Buy several options and return what you don’t need: Measure your space for what you need — like shelves inside a closet — and buy multiple trial options to see what fits and what works best for you. Do you prefer clear plastic or acrylic containers or colorful baskets? Round or rectangular? Larger and fewer or smaller and more specific? Would it be helpful to have something that can hold a label to make it easier to find things? Bring them home, figure it out, and return what you don’t like or what doesn’t work. Then pick up more of what you can use well.
If you have stuff to store but the stuff needs to be easily accessible — even out in public — then you need to find vessels that are as beautiful as the rest of your furnishings.
Let’s start with baskets. They’re everywhere, of course, in all kinds of materials, sizes, colors and shapes. You can find beautiful ones at vendors ranging from Target and Pottery Barn to your local farmers market. I use large, woven baskets to store rolled-up throws in my living room and dog blankets in my bedroom. I have a small, round market basket in my primary bathroom that holds extra hand towels and washcloths.
If you’re looking for beautiful, handcrafted baskets, here’s a source you should know about: A San Diego business named Kazi collaborates with artisans in Rwanda, Uganda, Tanzania and Ghana to sell their sustainable hand-woven baskets. The fair trade company, which provides a market for the skilled African artisans’ work, focuses on empowering women. You can find them online at kazigoods.com. The raffia boxes have lids and are perfect for the bathroom or office. The Banana Bark Blocked Catch All can contain scarves and shawls or reading materials in your bedroom. The Modern Minimalist Storage Basket can hold stuffed animals, rolled-up throws or well-packaged games in your living room or playroom.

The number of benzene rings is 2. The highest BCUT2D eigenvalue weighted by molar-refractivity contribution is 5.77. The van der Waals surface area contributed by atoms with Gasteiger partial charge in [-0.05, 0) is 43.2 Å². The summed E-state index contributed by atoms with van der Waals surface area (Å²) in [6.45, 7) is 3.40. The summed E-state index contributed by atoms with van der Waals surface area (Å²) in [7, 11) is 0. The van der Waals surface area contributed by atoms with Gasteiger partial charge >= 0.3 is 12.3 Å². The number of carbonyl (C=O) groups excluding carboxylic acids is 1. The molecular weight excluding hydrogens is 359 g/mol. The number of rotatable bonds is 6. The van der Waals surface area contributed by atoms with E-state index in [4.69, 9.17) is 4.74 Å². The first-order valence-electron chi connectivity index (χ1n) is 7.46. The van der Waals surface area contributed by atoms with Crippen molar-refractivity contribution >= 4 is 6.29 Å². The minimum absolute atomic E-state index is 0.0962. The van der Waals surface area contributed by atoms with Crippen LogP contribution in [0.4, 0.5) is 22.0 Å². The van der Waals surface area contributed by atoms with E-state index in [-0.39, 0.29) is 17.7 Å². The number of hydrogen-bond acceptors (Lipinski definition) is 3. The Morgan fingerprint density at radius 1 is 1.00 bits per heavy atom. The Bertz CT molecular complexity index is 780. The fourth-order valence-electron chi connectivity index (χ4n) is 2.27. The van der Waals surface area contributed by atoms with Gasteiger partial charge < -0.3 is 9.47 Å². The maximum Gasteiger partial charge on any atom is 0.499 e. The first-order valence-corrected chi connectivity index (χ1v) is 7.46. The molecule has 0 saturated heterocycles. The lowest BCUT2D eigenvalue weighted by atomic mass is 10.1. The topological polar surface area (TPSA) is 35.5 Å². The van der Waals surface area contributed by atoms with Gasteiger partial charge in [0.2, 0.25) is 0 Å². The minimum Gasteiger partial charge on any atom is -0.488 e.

When my mom, a retired interior designer and now card maker, left her house to live in an apartment, downsizing meant that furniture had to serve double purposes. She bought two sleek, leather storage ottomansfrom Crate & Barrel for her office/guest room. Not only does the top lift off to reveal room inside for, say, a set of sheets for the sleeper sofa, but the lid flips over to reveal an ebony-stained tray top that can sit on the base, perfect for a guest’s cup of coffee and a plate of toast in the morning. So, it’s actually a three-fer. These days you can find plenty of ottomans that also serve at least double duty.
To add to her storage options, Mom bought herself an upholstered bed from Living Spaces with two drawers at the foot of the bed under the mattress. They hold extra blankets and sheets. She preferred that option to those with drawers on the side of the bed since her nightstands could block pulling out the drawers.
Crate & Barrel has a bedframe that not only has storage at the foot of the bed but also both sides. And there’s even a cool single bed for kids with a drawer at the foot of the bed and a headboard filled with shelving above and to one side — perfect for toys and books. There are also upholstered storage platform beds with hydraulics that lift the mattress to reveal full storage below. Retailers like Wayfair and Overstock carry them.